Il Botolo

Perhaps the easiest pairing of the day however was the Moscato d’Asti we had for dessert. A delicious example of Moscato from the Botolo winery. It was light and refreshing while retaining much of the pleasure of Moscato it wasn’t cloying or overdone.

I still believe however that on Thanskgiving, it’s all about the food and the wines while complementing the food, definitely took second chair for me on this American holdiday.

Macy's Day Parade

I had been thinking about what to serve for a few days and reading and asking others what they were drinking. Friends in the trade noted that they were having Burgundy and Australian Shiraz. I never drink Shiraz but that did give me some ideas for the future. Others were doing the classic Pinot Noir or Beaujolais pairings while still others are drinking structured whites. I had hedged bets and offered a variety.

Here are some articles by a couple of wine friends that I read prior to this Thanksgiving meal. Dave Buchanan from Colorado chimed in with this post, Meg Houston Maker with this one and David Ransom with this hardy list.

What a wonderful tradition Thanksgiving is and I do love the feast my Mother prepares. So lucky to be able to share this joy with family these years since moving home from Italy.

Lisa + Lukas

When I lived there, I did celebrate Thanksgiving with friends every year but it just wasn’t the same. While they were and are people I love, it wasn’t sitting at my parents table with my sister, my niece and nephew, cousins, uncles, aunts, etc. While there are many things I love about Italy, spending Thanksgiving far away from the family was not among them.

With Lukas

This article by Pamela Druckerman about living as an expat brought a smile to my face and I think Thanksgiving above all is the holiday that is difficult to spend in another land, although heaps of pumpkin ravioli instead of pie helped me through those years:).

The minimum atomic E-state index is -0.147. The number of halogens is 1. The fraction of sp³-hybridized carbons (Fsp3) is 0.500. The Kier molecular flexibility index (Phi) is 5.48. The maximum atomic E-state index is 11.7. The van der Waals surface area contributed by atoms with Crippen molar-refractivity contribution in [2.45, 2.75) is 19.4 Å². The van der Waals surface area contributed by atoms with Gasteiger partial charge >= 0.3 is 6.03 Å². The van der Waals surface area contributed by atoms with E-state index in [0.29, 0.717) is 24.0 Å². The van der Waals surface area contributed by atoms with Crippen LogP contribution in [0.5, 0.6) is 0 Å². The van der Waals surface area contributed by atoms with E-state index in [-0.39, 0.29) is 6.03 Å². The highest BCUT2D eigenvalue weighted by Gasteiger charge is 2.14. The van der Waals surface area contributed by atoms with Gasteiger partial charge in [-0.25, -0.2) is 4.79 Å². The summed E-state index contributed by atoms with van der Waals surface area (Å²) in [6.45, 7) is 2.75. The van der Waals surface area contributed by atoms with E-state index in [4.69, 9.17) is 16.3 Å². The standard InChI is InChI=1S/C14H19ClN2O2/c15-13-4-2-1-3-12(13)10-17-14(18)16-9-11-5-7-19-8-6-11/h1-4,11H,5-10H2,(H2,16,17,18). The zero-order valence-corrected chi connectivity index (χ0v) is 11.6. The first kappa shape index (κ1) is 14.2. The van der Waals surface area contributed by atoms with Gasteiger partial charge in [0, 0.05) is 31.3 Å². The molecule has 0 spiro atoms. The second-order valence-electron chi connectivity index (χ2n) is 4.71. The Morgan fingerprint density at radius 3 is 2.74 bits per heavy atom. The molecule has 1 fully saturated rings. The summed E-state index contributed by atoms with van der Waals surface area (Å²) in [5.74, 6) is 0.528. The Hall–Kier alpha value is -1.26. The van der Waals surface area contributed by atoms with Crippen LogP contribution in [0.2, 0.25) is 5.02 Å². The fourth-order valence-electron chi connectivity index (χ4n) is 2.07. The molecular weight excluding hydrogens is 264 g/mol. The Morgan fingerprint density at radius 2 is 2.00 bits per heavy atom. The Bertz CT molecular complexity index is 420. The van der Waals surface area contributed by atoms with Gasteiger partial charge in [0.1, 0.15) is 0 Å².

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Wine of the Week: Amarone della Valpolicella Classico from Sartori


With Thanksgiving upon us, I am thinking of all the wines I have paired with Turkey in the past and what I am going to choose for tomorrow. One of the wines I often consider is Amarone. I think it is a little heavy for the Turkey but it is my Dad’s favorite wine and so this week, the wine of the week is an Amarone della Valpolicella from Casa Vinicola Sartori.

I have had the pleasure of meeting Andrea Sartori and his wine maker Franco Bernabei on a number of occasions, most recently at the last Vinitaly show in April of this year.

Others have written long and eloquent articles on both men such as this one by Charles Scicolone and this one by Andrew Chalk.

Arena di Verona

I wanted to mention a project that Sartori did this year to celebrate the 100th anniversary of Giuseppe Verdi’s death. The Foundation of the Arena di Verona launched a red and a white wine that celebrated the local wines from the Consortium of Bardolino, Custoza, Soave and Valpolicella. It was the first time that some 4,900 producers and growers from the Verona area worked together to support one of the region’s most important cultural landmarks.